On my Northwest bike tour, I was delighted to receive an invitation to visit one of my former students, Laurie Gutmann Kahn, and her husband Josh, both from Trinity College’s Class of 2003. Laurie double-majored in Ed Studies and Sociology, and as a student in my Cities Suburbs and Schools seminar, she conducted oral history interviews with adults who had participated in the Project Concern school integration transfer program from Hartford to suburban schools during the 1960s-1990s. After that semester, Laurie and another student continued working on the project through an independent study, which culminated in her senior research project. After Trinity, Laurie taught special education through the New York City Teaching Fellows alternate route program, and she has talked about her experience with current Trinity students through our Pathways to Teaching alumni video conferences. More recently, Laurie received a US Department of Education fellowship to attend graduate school at the University of Oregon, and this May was awarded her Ph.D. in Special Education with her ethnographic dissertation on lesbian/gay/transgender youth and their experiences with disabilities. This fall she has been hired to teach courses by the Department of Educational Studies at the University of Oregon. Congratulations, Dr. Laurie Gutmann Kahn!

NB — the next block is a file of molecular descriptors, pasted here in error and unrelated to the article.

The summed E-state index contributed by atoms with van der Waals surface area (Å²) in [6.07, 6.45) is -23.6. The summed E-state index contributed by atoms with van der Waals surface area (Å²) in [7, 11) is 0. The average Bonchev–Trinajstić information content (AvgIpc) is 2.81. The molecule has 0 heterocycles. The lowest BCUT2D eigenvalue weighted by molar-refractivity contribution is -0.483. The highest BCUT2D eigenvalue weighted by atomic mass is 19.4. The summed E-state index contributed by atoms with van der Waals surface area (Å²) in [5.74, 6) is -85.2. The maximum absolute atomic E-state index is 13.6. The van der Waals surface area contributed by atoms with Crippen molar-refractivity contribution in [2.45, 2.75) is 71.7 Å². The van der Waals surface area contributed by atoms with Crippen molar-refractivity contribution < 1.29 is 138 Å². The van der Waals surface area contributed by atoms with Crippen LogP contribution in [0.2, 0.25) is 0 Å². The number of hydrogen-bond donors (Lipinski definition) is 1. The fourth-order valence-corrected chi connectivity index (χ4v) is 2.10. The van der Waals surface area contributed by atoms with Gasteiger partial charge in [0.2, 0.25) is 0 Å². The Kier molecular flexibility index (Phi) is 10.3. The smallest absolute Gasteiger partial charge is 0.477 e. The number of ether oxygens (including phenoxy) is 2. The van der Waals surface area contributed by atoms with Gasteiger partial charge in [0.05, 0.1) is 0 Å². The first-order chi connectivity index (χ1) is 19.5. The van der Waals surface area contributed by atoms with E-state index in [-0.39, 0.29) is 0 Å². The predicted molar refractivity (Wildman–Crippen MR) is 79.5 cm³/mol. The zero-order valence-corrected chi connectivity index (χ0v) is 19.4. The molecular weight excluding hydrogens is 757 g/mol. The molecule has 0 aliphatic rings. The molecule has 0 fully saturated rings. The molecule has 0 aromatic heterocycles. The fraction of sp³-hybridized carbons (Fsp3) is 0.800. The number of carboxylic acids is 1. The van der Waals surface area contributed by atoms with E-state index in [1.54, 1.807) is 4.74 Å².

Laurie and Josh and I had long conversations about what they learned at Trinity (both inside and outside of the classroom), and their views on constraints and possibilities for change in higher education, given their experiences as graduate students and college instructors. (Josh was a history major at Trinity, who also completed the NYC Teaching Fellows program, and is working toward his doctorate in educational decision-making at the U of Oregon.) They also showed me around Eugene and forced me (I swear!) to visit some delicious local food establishments, including Falling Sky restaurant and Voodoo Doughnuts.
After several days of exhilarating hills along the Pacific Coast, biking across the farmland of Oregon’s Central Valley into Eugene was the mellowest ride of my trip so far. And the residents of Eugene exude mellowness. Walk up to a counter of a local food establishment, and the normal exchange between clerk and customer goes something like this:
Clerk: Hey, how’s it going today?
Customer: Awesome. How’s it going for you?
(Long pause that may make some Northeasterners uncomfortable.)
Clerk: Great. (Stretches out all of the vowels.)
Customer: Hey, we’re thinking about getting some food.
Clerk: Yeah. . . we’ve got that. Hey, where did you get that bag? (Long side discussion about the handbag fabric, how it came from Botswana, the clerk’s co-worker comes over to talk about how he went to Africa through the Peace Corps, and someone else mentions that they went to Africa, too. Observer is getting hungrier, but patiently continues to take notes.)